In late March, the personal staff of Sultan bin Turki, living in self-imposed exile in Switzerland, alleged that he had been forcibly taken from the country and brought to Saudi Arabia against his will. Sultan had already made claims of an earlier attempt at kidnap, which resulted in a lawsuit for the serious damage to his health he said the incident had caused him. Apparently, this time around Turki had been lured onto a plane for the ostensible purpose of visiting his father in Cairo, but the plane never arrived. Turki, a vocal critic of his own family's rule, had been extremely nervous about the trip, suspecting a trick, but after repeated reassurance from friends he decided to attempt the journey, despite his misgivings. The fact that his whereabouts are presently unknown is said to be proof of the kidnap by members of the royal family.
Two other princes seem also to have disappeared within a short time, lending credence to the story. Both Turki bin Bandar bin Muhammad, and Saud bin Sayf al-Nasr bin Saud have also vanished. Things not going well for Turki in the Kingdom, he "defected" to France in a huff and sought political asylum there in 2009. From his exile, he called for nonviolent reform, but also made appearances in propagandistic Iranian media stories and produced a series of YouTube videos beginning in 2011. Since the spring of 2015, however, when he went to Morocco, no one has seen Turki. Members of a Saudi opposition group claim a conspiracy, involving the Moroccan government, to capture Turki and send him home.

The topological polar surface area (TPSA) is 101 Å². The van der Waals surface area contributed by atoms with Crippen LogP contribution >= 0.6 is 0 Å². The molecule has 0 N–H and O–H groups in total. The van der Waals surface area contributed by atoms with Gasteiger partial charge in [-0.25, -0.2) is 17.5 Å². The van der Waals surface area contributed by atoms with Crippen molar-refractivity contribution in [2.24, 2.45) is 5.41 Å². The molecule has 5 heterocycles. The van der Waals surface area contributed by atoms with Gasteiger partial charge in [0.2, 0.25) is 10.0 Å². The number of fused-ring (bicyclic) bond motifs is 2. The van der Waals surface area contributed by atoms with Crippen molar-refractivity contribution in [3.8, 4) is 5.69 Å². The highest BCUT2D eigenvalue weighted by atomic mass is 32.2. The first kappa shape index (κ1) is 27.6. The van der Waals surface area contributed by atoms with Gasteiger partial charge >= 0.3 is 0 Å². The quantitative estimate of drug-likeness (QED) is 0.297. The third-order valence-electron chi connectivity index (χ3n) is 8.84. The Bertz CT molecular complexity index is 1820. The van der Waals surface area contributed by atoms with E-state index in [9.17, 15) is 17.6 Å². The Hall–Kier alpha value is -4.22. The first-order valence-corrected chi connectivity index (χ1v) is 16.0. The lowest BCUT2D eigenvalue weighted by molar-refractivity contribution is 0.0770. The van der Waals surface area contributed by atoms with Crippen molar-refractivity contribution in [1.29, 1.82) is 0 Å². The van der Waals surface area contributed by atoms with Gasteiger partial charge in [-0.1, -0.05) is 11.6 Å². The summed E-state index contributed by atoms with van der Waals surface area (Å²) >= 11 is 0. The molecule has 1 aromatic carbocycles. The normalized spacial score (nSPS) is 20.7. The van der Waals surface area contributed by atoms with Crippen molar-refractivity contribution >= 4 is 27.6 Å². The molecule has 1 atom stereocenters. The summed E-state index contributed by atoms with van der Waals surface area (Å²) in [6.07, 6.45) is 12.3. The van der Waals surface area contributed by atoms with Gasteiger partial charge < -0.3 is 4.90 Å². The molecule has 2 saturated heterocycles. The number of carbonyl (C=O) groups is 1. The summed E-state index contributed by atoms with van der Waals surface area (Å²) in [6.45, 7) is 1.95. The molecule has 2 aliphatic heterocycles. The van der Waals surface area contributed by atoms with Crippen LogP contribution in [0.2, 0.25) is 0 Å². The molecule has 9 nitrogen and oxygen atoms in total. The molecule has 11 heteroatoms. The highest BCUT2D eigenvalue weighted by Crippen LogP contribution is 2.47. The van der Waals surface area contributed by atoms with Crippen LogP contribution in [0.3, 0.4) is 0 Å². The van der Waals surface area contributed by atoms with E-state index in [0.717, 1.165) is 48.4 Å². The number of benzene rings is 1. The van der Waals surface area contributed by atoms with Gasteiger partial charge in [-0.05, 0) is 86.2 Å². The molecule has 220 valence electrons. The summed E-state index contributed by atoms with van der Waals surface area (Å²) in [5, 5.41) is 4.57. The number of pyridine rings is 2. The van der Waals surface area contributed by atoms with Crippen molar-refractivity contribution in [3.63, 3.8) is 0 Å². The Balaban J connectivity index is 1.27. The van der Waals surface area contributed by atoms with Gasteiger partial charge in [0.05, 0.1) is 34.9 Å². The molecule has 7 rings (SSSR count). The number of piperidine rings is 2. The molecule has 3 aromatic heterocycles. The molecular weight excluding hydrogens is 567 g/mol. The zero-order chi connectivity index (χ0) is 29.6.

Saud bin Sayf al-Nasr became a dissenter later, beginning about 2014, when he started to use Twitter as platform from which to criticize his government, alleging corruption and gross mismanagement. He also called for the removal of the crown prince, Muhammad bin Nayif, and the deputy crown prince, Muhammad bin Salman. His Twitter account has been inactive since September 2015, prompting speculation that he too, has been the victim of an intensifying clampdown on wayward royals.
Adding fuel to the fire, the case of the three vanishing princes comes at a time when there is clearly no room for outspoken dissent at home. Political tumult in the eastern Province has been quelled, and what little freedom of speech exists has been sharply curtailed as well. In March, journalist Alaa Brinji was given five years in prison, an eight-year travel ban and a fine for, among other things, "insulting the rulers" in a series of tweets. Blogger Rauf al-Badawi was sentenced in May to 10 years in prison and 1,000 lashes with a fine, on the charge of insulting Islam. These high-profile cases follow the execution of 47 Saudi prisoners, including prominent Shi'a cleric Sahykh Nimr al-Nimr, earlier this year. In an already incendiary environment, the stories of royal kidnapping, if true, only add to the impression of outright panic.
This approach assumes, however, that the royals themselves feel under threat. It is easy to see why this might be the case. King Salman is still new to the job (though he has spent his entire life preparing for it), and following in the footsteps of the popular Abdallah, the late king and his half-brother, is no easy task. Abdallah cut an almost avuncular figure, and was immensely popular. Most felt that he was finally dragging the country, kicking and screaming, into the modern century, and though his relations with the religious establishment and conservatives were strained, he played the game of politics well. No one doubts Salman's competence in the leadership role, but he is clearly uncomfortable playing the populist. Salman comes across more the stern paterfamilias than gracious benefactor - somewhat distant and inscrutable, though likable in his unguarded moments. In this respect, he reminds some of his predecessor King Faysal, who inspired such awe that diplomats were reputed to have fainted in his presence.